Have a great afternoon!

Maria

Lies.

Just shit like that. All of which, in my head, was more acceptable than explaining my depression.

Finally I cracked. The pressure was too much. Everyone, besides myself, thought it was best to take some time away from school. So, I did. This gave me time to think about how I was going to survive my last year in college.

And I realized depression is not meant to be a secret. I wanted people to understand that sometimes, like allergies, depression flares up and affects my everyday functions. It’s debilitating. And to be functional, I have to work through it. Like for the flu, you need bed rest. For depression (the depression I’m dealing with anyway), I needed to focus on the plan I had developed with my therapist.

Finally, after eight months, I was going back to college.

My first assignment back in college. Advanced Presentational Speaking:

“Introduce yourself  (What should we know about you? What has inspired you? Why are you who you are?)”

This. This was my chance. This f*cking debilitating illness that had been been latched onto me for half of my life. They needed to know. This is what has made me experience life differently. I was the first speaker to present.

I walked to the front of the class of only about 16 people, and told them that intensive therapy saved my life. That I’m still recovering and I needed everyone’s support. I completely opened up, without gruesome details, but told them how this illness has impacted my life. This is me. A survivor.

Then it hit me: Why am I lying to get accommodations for assignments, exams and projects? I decided to stop following the stigma. If I was struggling, I would email my professor. For example, if the depression was really bad, an email might look something like this:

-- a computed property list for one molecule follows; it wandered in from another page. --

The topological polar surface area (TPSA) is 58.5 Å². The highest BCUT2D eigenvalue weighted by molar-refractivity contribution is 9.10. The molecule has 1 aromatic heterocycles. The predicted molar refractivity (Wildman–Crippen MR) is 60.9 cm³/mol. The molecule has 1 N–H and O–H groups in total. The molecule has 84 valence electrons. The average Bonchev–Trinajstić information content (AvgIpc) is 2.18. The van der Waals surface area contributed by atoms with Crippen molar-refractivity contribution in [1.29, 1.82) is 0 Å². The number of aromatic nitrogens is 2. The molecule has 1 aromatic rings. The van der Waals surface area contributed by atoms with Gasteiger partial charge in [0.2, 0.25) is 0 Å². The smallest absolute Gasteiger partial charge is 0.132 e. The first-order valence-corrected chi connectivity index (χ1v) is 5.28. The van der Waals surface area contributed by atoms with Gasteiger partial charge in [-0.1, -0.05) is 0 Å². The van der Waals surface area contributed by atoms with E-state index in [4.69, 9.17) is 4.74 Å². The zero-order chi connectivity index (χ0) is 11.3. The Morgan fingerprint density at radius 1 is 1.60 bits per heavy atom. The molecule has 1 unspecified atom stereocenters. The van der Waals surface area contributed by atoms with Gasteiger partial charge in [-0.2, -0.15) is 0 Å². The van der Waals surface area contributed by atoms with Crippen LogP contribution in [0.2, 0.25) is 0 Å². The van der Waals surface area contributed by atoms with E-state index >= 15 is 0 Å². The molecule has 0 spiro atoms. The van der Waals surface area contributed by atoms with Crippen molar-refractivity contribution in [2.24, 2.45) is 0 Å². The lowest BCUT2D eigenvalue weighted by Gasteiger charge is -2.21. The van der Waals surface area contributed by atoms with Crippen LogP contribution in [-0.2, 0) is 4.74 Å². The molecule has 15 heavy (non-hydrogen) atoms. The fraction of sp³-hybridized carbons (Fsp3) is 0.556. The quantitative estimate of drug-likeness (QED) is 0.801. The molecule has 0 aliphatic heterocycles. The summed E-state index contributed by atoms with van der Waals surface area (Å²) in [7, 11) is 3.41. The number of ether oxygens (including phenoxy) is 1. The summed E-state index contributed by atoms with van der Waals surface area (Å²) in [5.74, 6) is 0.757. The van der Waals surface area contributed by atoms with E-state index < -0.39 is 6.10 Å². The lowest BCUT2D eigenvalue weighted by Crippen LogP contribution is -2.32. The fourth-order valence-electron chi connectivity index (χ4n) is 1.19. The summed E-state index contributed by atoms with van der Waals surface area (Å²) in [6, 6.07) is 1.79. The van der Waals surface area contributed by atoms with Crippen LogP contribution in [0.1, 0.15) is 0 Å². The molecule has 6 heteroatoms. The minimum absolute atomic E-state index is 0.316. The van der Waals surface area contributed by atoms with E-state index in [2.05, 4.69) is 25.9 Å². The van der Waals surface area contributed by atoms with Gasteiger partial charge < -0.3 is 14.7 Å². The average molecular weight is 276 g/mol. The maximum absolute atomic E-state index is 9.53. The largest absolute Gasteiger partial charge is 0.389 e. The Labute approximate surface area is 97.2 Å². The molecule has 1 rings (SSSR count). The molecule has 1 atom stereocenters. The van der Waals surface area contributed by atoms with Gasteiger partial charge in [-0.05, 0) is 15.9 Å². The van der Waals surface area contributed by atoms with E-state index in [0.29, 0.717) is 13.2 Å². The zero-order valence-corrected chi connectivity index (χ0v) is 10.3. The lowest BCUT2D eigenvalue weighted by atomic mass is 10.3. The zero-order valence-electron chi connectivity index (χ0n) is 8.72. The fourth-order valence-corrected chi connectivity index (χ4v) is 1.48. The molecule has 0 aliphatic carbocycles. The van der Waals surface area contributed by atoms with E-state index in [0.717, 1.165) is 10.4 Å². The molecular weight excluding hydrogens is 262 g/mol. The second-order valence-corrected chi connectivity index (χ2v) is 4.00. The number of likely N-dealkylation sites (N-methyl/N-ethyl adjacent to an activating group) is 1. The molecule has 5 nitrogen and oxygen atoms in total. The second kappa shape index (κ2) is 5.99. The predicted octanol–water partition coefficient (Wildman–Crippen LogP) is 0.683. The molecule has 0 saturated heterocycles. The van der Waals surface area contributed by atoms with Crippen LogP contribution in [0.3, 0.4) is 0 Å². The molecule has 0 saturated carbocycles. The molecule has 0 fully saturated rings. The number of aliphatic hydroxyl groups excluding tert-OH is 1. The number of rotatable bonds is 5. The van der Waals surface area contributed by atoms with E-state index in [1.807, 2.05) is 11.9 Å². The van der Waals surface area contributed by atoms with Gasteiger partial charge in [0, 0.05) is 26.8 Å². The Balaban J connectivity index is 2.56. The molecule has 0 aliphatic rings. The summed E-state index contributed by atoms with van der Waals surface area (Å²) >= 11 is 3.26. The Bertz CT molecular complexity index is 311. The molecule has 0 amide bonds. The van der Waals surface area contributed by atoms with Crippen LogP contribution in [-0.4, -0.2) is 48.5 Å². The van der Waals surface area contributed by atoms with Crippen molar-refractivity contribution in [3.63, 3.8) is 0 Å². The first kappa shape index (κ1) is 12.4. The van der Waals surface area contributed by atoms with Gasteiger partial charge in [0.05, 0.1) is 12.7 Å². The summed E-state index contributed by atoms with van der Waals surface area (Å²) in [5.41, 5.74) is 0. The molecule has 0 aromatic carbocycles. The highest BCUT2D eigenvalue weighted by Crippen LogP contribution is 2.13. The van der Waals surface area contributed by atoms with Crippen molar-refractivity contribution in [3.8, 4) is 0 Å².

Professor,

I’m unable to attend class today and maybe the next few classes. I am fighting depression and right now, I need to focus on myself. I understand if I lose participation points or cannot make up assignments. I am willing to do extra work to make up for missed assignments and absences. I also can have my therapist write up a letter explaining this illness if you need. I am sorry for any inconvenience I have caused. Any accommodations for assignments would be very much appreciated. Please let me know if there is anything I can do while I am taking the time to maintain my mental health.

Feel free to call me at xxx-xxx-xxxx if that is more convenient.

Thanks for your time,

Maria

My instructors thanked me for my honesty. Almost all of my teachers allowed me to do things at my own pace when I asked, as long as if it was within reason.

This lenience comes with trust. I am not one to skip classes or not do my work. So I knew I had to show I was truly making an effort. I went to office hours. I’d participate in class. You have to do small things. You have to try. You have to start somewhere. I wanted — I needed my professors’ trust. I need it so I can actually graduate.

Here is, in my opinion, the best way to survive school when you have depression:

1. Email your professors before the first day of class and ask if you could meet with him/her during a scheduled time or office hours to discuss the upcoming semester and how you can be the most effective student.

2. At the appointment, jump right in. Professors are super busy and if they’re kind enough to not pawn you off on a teacher’s assistant, respect their time. I know this is difficult. I spend at least half of my therapy appointments saying nothing of substance.